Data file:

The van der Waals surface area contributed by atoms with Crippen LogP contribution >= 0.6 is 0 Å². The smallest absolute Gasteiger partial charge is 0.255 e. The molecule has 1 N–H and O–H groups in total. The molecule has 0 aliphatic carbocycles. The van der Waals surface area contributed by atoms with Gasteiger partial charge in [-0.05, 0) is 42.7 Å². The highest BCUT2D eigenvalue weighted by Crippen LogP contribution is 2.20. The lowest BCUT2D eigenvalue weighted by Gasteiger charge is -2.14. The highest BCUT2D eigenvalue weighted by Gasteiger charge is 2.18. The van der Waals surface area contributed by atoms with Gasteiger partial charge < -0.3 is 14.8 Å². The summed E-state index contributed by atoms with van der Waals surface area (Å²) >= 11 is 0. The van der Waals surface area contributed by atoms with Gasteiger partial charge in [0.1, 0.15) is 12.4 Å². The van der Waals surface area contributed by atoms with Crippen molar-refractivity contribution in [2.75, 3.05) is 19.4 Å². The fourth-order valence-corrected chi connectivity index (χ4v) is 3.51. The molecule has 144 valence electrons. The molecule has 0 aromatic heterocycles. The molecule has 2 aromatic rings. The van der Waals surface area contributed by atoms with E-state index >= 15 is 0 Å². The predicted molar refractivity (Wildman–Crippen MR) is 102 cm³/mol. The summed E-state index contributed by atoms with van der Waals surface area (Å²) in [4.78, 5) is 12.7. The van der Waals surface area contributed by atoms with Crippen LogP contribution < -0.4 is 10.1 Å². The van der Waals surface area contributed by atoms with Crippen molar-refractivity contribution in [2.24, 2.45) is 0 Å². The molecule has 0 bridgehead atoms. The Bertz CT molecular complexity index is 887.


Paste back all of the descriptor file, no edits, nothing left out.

The van der Waals surface area contributed by atoms with Crippen LogP contribution >= 0.6 is 0 Å². The smallest absolute Gasteiger partial charge is 0.255 e. The molecule has 1 N–H and O–H groups in total. The molecule has 0 aliphatic carbocycles. The van der Waals surface area contributed by atoms with Gasteiger partial charge in [-0.05, 0) is 42.7 Å². The highest BCUT2D eigenvalue weighted by Crippen LogP contribution is 2.20. The lowest BCUT2D eigenvalue weighted by Gasteiger charge is -2.14. The highest BCUT2D eigenvalue weighted by Gasteiger charge is 2.18. The van der Waals surface area contributed by atoms with Gasteiger partial charge < -0.3 is 14.8 Å². The summed E-state index contributed by atoms with van der Waals surface area (Å²) >= 11 is 0. The van der Waals surface area contributed by atoms with Gasteiger partial charge in [0.1, 0.15) is 12.4 Å². The van der Waals surface area contributed by atoms with Crippen molar-refractivity contribution in [2.75, 3.05) is 19.4 Å². The fourth-order valence-corrected chi connectivity index (χ4v) is 3.51. The molecule has 144 valence electrons. The molecule has 0 aromatic heterocycles. The molecule has 2 aromatic rings. The van der Waals surface area contributed by atoms with E-state index >= 15 is 0 Å². The predicted molar refractivity (Wildman–Crippen MR) is 102 cm³/mol. The summed E-state index contributed by atoms with van der Waals surface area (Å²) in [4.78, 5) is 12.7. The van der Waals surface area contributed by atoms with Crippen LogP contribution < -0.4 is 10.1 Å². The van der Waals surface area contributed by atoms with Crippen molar-refractivity contribution in [2.24, 2.45) is 0 Å². The molecule has 0 bridgehead atoms. The Bertz CT molecular complexity index is 887.